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$107 for Kenya and $88 million for Tanzania to make One Stop Border Post

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Staff Writer | October 26, 2018
The African Development Fund, the concessional arm of the African Development Bank, extended loans of $107 million to the Republic of Kenya and $88 million to the United Republic of Tanzania to build a modern and more efficient “One Stop Border Post”.
One Stop Border Post
Africa   The “One Stop Border Post” project has given a much-needed boost
The financing also covered the construction of a 240-km road from Arusha through Namanga to Athi River, near Nairobi.

The “One Stop Border Post” project has given a much-needed boost to commercial and tourism activities between Kenya and Tanzania.

The entire development has helped increase trade, tourism and stimulated the regional economy.

It supports the development priorities of both the Governments of Tanzania and Kenya. It is also in compliance with the Bank Group’s strategy of promoting economic co-operation, regional integration and multinational infrastructure projects.

Co-financed by the Japan Bank for International Cooperation (JBIC), the infrastructure project also facilitates traffic between Zambia, Tanzania, Kenya, Uganda and Sudan.

The 240-km road particularly is of strategic importance to the East African region and forms part of the priority Corridor No.5 of the East African Community (EAC) Regional Roads Network, which spans from Tunduma in southern Tanzania to Moyale in northern Kenya, and onward to Addis Ababa. The designation of six priority corridors is a result of collaborative effort between the EAC, the Partner States of Uganda, Tanzania and Kenya and donors active in the region’s transport sector.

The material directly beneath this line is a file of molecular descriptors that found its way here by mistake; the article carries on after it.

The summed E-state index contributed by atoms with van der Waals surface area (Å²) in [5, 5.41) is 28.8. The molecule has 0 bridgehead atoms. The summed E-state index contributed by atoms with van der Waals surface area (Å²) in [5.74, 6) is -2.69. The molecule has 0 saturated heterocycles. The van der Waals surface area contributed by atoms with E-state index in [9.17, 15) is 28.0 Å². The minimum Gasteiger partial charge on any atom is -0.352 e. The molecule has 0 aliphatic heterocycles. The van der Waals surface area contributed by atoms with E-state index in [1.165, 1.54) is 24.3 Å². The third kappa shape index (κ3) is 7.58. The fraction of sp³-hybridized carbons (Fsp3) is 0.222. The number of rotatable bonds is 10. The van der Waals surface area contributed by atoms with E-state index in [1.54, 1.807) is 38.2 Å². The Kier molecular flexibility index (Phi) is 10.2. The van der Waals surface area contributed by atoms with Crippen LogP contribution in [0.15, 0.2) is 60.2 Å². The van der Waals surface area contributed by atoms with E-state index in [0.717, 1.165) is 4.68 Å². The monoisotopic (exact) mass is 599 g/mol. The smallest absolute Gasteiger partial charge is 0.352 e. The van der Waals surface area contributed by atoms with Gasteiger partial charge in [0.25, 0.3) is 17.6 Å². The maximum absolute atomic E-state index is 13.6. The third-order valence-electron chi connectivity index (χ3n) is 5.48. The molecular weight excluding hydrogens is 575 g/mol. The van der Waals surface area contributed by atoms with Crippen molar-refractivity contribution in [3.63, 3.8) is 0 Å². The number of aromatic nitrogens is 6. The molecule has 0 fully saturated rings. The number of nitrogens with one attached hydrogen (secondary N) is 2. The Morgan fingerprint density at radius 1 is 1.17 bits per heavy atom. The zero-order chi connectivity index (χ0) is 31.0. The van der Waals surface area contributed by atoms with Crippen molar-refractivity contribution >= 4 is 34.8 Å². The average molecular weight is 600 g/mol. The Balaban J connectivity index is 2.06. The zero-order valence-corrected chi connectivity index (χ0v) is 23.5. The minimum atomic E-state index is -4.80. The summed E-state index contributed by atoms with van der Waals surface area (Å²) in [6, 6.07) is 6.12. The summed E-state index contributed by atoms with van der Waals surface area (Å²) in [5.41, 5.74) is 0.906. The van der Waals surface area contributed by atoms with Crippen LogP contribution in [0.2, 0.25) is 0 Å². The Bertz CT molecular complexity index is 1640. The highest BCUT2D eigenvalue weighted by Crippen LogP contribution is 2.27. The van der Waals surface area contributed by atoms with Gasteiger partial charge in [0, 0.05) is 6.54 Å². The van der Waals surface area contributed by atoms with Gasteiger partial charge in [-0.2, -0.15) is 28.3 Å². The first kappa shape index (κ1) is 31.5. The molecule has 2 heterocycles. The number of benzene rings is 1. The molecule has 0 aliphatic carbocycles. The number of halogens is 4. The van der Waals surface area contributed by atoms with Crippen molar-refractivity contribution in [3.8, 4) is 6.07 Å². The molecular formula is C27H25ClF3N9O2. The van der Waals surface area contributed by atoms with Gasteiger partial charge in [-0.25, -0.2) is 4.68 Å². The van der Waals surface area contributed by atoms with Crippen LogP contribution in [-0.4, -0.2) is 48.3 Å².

The East African Community (EAC) aims to improve the regional transport infrastructure with a view to supporting economic and social development programmes in two member countries, namely Kenya and Tanzania and fostering regional integration within the East African Community. In this context, both countries’ Governments requested the Bank to finance the rehabilitation and reconstruction of the Arusha-Namanga-Athi River trunk road.

Principal beneficiaries of the new infrastructure include local businesses, especially tourism operators within the Arusha, Tsavo and Serengeti Parks; national and regional transport operators; national and regional traders, and residents of Arusha, Namanga, Athi River and Nairobi axis.

The Arusha region is the hub of tourism in Tanzania attracting more than 80 percent of all tourist visitors. About 41 percent and 20 percent of Kenya exports and imports to and from Tanzania respectively go through the project road.

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